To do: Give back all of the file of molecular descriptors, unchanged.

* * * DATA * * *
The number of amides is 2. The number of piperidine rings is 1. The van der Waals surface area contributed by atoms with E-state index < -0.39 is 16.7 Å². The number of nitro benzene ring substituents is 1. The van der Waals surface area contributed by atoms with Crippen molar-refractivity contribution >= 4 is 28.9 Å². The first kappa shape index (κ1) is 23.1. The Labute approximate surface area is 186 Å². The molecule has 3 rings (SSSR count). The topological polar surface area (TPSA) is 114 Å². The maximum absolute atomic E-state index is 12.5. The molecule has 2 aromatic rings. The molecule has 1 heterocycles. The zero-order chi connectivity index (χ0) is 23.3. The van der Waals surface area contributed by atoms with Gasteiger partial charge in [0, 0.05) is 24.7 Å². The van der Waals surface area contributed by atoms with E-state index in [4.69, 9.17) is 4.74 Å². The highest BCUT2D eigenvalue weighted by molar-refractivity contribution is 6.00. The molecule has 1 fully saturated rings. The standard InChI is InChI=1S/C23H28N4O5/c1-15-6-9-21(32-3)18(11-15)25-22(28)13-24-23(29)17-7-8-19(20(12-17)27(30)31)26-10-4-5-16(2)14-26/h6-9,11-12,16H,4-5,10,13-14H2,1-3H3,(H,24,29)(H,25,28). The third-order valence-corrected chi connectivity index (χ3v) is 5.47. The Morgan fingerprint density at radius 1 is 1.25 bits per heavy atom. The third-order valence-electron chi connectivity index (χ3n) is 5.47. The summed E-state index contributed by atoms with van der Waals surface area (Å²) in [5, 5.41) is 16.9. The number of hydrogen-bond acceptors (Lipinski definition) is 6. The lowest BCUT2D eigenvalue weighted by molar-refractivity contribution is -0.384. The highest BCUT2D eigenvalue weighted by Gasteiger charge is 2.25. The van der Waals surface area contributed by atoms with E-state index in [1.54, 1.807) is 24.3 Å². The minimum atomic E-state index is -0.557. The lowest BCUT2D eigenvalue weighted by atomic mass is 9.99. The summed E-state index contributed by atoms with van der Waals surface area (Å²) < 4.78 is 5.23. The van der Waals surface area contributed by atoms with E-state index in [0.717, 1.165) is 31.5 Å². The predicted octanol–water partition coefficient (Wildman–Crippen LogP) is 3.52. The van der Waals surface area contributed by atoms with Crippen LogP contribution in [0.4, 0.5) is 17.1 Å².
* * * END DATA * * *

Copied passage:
The number of amides is 2. The number of piperidine rings is 1. The van der Waals surface area contributed by atoms with E-state index < -0.39 is 16.7 Å². The number of nitro benzene ring substituents is 1. The van der Waals surface area contributed by atoms with Crippen molar-refractivity contribution >= 4 is 28.9 Å². The first kappa shape index (κ1) is 23.1. The Labute approximate surface area is 186 Å². The molecule has 3 rings (SSSR count). The topological polar surface area (TPSA) is 114 Å². The maximum absolute atomic E-state index is 12.5. The molecule has 2 aromatic rings. The molecule has 1 heterocycles. The zero-order chi connectivity index (χ0) is 23.3. The van der Waals surface area contributed by atoms with Gasteiger partial charge in [0, 0.05) is 24.7 Å². The van der Waals surface area contributed by atoms with E-state index in [4.69, 9.17) is 4.74 Å². The highest BCUT2D eigenvalue weighted by molar-refractivity contribution is 6.00. The molecule has 1 fully saturated rings. The standard InChI is InChI=1S/C23H28N4O5/c1-15-6-9-21(32-3)18(11-15)25-22(28)13-24-23(29)17-7-8-19(20(12-17)27(30)31)26-10-4-5-16(2)14-26/h6-9,11-12,16H,4-5,10,13-14H2,1-3H3,(H,24,29)(H,25,28). The third-order valence-corrected chi connectivity index (χ3v) is 5.47. The Morgan fingerprint density at radius 1 is 1.25 bits per heavy atom. The third-order valence-electron chi connectivity index (χ3n) is 5.47. The summed E-state index contributed by atoms with van der Waals surface area (Å²) in [5, 5.41) is 16.9. The number of hydrogen-bond acceptors (Lipinski definition) is 6. The lowest BCUT2D eigenvalue weighted by molar-refractivity contribution is -0.384. The highest BCUT2D eigenvalue weighted by Gasteiger charge is 2.25. The van der Waals surface area contributed by atoms with E-state index in [1.54, 1.807) is 24.3 Å². The minimum atomic E-state index is -0.557. The lowest BCUT2D eigenvalue weighted by atomic mass is 9.99. The summed E-state index contributed by atoms with van der Waals surface area (Å²) < 4.78 is 5.23. The van der Waals surface area contributed by atoms with E-state index in [0.717, 1.165) is 31.5 Å². The predicted octanol–water partition coefficient (Wildman–Crippen LogP) is 3.52. The van der Waals surface area contributed by atoms with Crippen LogP contribution in [0.4, 0.5) is 17.1 Å².